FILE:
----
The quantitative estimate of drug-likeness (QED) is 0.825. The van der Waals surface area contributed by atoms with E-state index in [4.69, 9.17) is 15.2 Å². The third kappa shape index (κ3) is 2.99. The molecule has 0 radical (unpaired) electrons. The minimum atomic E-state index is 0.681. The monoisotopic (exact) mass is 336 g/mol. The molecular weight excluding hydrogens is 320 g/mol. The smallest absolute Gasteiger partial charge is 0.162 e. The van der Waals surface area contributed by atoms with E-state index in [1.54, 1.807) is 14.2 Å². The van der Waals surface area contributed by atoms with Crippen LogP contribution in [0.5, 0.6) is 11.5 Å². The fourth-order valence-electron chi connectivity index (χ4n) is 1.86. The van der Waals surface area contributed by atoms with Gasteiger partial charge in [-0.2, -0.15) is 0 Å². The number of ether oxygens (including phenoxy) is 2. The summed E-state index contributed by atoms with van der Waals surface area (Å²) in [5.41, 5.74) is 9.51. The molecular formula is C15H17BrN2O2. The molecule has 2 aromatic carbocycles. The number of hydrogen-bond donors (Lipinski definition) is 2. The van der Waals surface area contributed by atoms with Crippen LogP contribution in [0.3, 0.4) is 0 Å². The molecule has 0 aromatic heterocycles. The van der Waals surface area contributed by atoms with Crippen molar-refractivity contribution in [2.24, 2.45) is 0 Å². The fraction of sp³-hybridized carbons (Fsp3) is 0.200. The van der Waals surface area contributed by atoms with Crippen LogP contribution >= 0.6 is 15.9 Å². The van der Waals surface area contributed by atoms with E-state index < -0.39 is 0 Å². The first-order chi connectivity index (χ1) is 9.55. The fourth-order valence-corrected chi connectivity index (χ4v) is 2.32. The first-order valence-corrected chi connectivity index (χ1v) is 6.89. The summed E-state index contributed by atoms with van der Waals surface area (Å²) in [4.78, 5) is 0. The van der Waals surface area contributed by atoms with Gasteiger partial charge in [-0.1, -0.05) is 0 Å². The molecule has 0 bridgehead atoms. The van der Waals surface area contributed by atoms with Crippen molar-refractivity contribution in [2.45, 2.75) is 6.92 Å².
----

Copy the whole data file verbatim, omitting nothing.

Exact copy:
The quantitative estimate of drug-likeness (QED) is 0.825. The van der Waals surface area contributed by atoms with E-state index in [4.69, 9.17) is 15.2 Å². The third kappa shape index (κ3) is 2.99. The molecule has 0 radical (unpaired) electrons. The minimum atomic E-state index is 0.681. The monoisotopic (exact) mass is 336 g/mol. The molecular weight excluding hydrogens is 320 g/mol. The smallest absolute Gasteiger partial charge is 0.162 e. The van der Waals surface area contributed by atoms with E-state index in [1.54, 1.807) is 14.2 Å². The van der Waals surface area contributed by atoms with Crippen LogP contribution in [0.5, 0.6) is 11.5 Å². The fourth-order valence-electron chi connectivity index (χ4n) is 1.86. The van der Waals surface area contributed by atoms with Gasteiger partial charge in [-0.2, -0.15) is 0 Å². The number of ether oxygens (including phenoxy) is 2. The summed E-state index contributed by atoms with van der Waals surface area (Å²) in [5.41, 5.74) is 9.51. The molecular formula is C15H17BrN2O2. The molecule has 2 aromatic carbocycles. The number of hydrogen-bond donors (Lipinski definition) is 2. The van der Waals surface area contributed by atoms with Crippen LogP contribution in [0.3, 0.4) is 0 Å². The molecule has 0 aromatic heterocycles. The van der Waals surface area contributed by atoms with Crippen molar-refractivity contribution in [2.24, 2.45) is 0 Å². The fraction of sp³-hybridized carbons (Fsp3) is 0.200. The van der Waals surface area contributed by atoms with Crippen LogP contribution >= 0.6 is 15.9 Å². The van der Waals surface area contributed by atoms with E-state index < -0.39 is 0 Å². The first-order chi connectivity index (χ1) is 9.55. The fourth-order valence-corrected chi connectivity index (χ4v) is 2.32. The first-order valence-corrected chi connectivity index (χ1v) is 6.89. The summed E-state index contributed by atoms with van der Waals surface area (Å²) in [4.78, 5) is 0. The van der Waals surface area contributed by atoms with Gasteiger partial charge in [-0.1, -0.05) is 0 Å². The molecule has 0 bridgehead atoms. The van der Waals surface area contributed by atoms with Crippen molar-refractivity contribution in [2.45, 2.75) is 6.92 Å².